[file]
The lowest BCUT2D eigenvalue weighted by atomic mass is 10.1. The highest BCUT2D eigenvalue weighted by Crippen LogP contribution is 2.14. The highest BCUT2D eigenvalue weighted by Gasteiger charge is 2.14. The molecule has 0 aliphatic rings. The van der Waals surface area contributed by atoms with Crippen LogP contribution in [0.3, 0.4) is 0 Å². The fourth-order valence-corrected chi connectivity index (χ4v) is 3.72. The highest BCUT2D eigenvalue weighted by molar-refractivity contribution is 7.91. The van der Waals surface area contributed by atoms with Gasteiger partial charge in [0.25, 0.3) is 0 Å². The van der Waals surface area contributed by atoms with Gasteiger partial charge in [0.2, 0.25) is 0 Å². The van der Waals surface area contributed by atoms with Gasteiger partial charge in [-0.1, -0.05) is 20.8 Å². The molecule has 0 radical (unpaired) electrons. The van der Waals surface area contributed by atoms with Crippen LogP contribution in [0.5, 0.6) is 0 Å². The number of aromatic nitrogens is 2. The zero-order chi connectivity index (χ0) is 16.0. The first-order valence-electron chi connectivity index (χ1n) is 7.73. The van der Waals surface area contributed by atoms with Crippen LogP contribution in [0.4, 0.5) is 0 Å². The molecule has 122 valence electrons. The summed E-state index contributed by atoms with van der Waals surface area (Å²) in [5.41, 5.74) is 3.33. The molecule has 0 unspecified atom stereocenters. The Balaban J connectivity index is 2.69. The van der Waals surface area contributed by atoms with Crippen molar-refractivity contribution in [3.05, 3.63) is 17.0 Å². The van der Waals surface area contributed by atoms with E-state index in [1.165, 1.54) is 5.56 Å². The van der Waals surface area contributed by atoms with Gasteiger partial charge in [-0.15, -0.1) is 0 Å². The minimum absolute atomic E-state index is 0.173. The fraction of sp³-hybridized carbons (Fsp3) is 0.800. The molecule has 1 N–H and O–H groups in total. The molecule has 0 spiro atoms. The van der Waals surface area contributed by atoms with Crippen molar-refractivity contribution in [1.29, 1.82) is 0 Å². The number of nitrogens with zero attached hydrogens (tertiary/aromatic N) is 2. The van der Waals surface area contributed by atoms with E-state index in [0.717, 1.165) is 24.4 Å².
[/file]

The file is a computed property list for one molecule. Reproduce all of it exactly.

The lowest BCUT2D eigenvalue weighted by atomic mass is 10.1. The highest BCUT2D eigenvalue weighted by Crippen LogP contribution is 2.14. The highest BCUT2D eigenvalue weighted by Gasteiger charge is 2.14. The molecule has 0 aliphatic rings. The van der Waals surface area contributed by atoms with Crippen LogP contribution in [0.3, 0.4) is 0 Å². The fourth-order valence-corrected chi connectivity index (χ4v) is 3.72. The highest BCUT2D eigenvalue weighted by molar-refractivity contribution is 7.91. The van der Waals surface area contributed by atoms with Gasteiger partial charge in [0.25, 0.3) is 0 Å². The van der Waals surface area contributed by atoms with Gasteiger partial charge in [0.2, 0.25) is 0 Å². The van der Waals surface area contributed by atoms with Gasteiger partial charge in [-0.1, -0.05) is 20.8 Å². The molecule has 0 radical (unpaired) electrons. The van der Waals surface area contributed by atoms with Crippen LogP contribution in [0.5, 0.6) is 0 Å². The number of aromatic nitrogens is 2. The zero-order chi connectivity index (χ0) is 16.0. The first-order valence-electron chi connectivity index (χ1n) is 7.73. The van der Waals surface area contributed by atoms with Crippen LogP contribution in [0.4, 0.5) is 0 Å². The molecule has 122 valence electrons. The summed E-state index contributed by atoms with van der Waals surface area (Å²) in [5.41, 5.74) is 3.33. The molecule has 0 unspecified atom stereocenters. The Balaban J connectivity index is 2.69. The van der Waals surface area contributed by atoms with Crippen molar-refractivity contribution in [3.05, 3.63) is 17.0 Å². The van der Waals surface area contributed by atoms with E-state index in [1.165, 1.54) is 5.56 Å². The van der Waals surface area contributed by atoms with Gasteiger partial charge in [-0.15, -0.1) is 0 Å². The minimum absolute atomic E-state index is 0.173. The fraction of sp³-hybridized carbons (Fsp3) is 0.800. The molecule has 1 N–H and O–H groups in total. The molecule has 0 spiro atoms. The van der Waals surface area contributed by atoms with Crippen molar-refractivity contribution in [1.29, 1.82) is 0 Å². The number of nitrogens with zero attached hydrogens (tertiary/aromatic N) is 2. The van der Waals surface area contributed by atoms with E-state index in [0.717, 1.165) is 24.4 Å².